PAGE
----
Orthogonal Frequency Division Multiplexing has been widely adopted in recent years due to its inherent spectral efficiency and robustness to impulsive noise and fading. For cognitive radio applications in particular, it can enable flexible and agile spectrum allocation, yet suffers from spectral leakage in the form of large side lobes, leading to inter-channel interference unless mitigated carefully. Hence, recent OFDM-based standards such as IEEE 802.11p for vehicular communication and IEEE 802.11af for TV whitespace reuse impose strict spectrum emission mask limits to combat adjacent channel interference. Stricter masks allow channels to operate closer together, improving spectral efficiency at the cost of implementation difficulty. Meeting these strict limits is a significant challenge for implementing both 802.11p and 802.11af, yet remains an important requirement for enabling cost-effective systems. This paper proposes a novel method that embeds baseband filtering within a cognitive radio architecture to meet the specification for the most stringent 802.11p and 802.11af masks, while allowing up to ten additional active 802.11af sub-carriers to occupy a single basic channel without violating SEM specifications. The proposed method, performed at baseband, relaxes otherwise strict RF filter requirements, allowing the RF subsystem to be implemented using much less stringent 802.11a designs, resulting in cost reductions.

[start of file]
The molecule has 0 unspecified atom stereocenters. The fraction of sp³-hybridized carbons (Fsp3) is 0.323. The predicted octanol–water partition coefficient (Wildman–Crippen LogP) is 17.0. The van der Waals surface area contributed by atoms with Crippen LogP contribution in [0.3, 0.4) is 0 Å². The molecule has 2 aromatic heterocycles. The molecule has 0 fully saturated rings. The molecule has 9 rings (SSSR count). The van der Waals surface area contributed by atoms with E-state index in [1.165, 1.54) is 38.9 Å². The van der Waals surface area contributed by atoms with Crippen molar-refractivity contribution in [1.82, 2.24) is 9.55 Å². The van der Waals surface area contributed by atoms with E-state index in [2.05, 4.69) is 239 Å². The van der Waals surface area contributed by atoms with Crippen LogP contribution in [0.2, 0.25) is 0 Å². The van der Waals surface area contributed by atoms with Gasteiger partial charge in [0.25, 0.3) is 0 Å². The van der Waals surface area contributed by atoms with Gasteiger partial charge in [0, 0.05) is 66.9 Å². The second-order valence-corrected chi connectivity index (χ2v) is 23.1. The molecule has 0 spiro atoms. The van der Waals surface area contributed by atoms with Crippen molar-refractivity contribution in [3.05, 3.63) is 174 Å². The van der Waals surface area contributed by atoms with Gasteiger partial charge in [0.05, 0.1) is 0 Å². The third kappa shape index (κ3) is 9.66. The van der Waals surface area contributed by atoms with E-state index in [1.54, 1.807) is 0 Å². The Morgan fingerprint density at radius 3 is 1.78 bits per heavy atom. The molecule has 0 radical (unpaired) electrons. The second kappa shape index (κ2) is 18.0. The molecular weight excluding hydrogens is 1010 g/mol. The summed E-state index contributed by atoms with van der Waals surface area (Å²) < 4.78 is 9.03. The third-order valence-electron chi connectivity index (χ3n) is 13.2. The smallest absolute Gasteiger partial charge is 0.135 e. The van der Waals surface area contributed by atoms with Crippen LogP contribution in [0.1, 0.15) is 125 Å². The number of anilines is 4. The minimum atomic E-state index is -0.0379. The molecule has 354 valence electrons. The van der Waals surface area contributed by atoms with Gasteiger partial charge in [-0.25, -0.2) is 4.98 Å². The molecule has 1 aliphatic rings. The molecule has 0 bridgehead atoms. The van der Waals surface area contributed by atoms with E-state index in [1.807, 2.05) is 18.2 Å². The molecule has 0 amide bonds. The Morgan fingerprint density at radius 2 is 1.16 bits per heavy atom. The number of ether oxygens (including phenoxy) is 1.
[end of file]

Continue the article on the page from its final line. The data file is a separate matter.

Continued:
ASJC Scopus subject areas
- Signal Processing
- Electrical and Electronic Engineering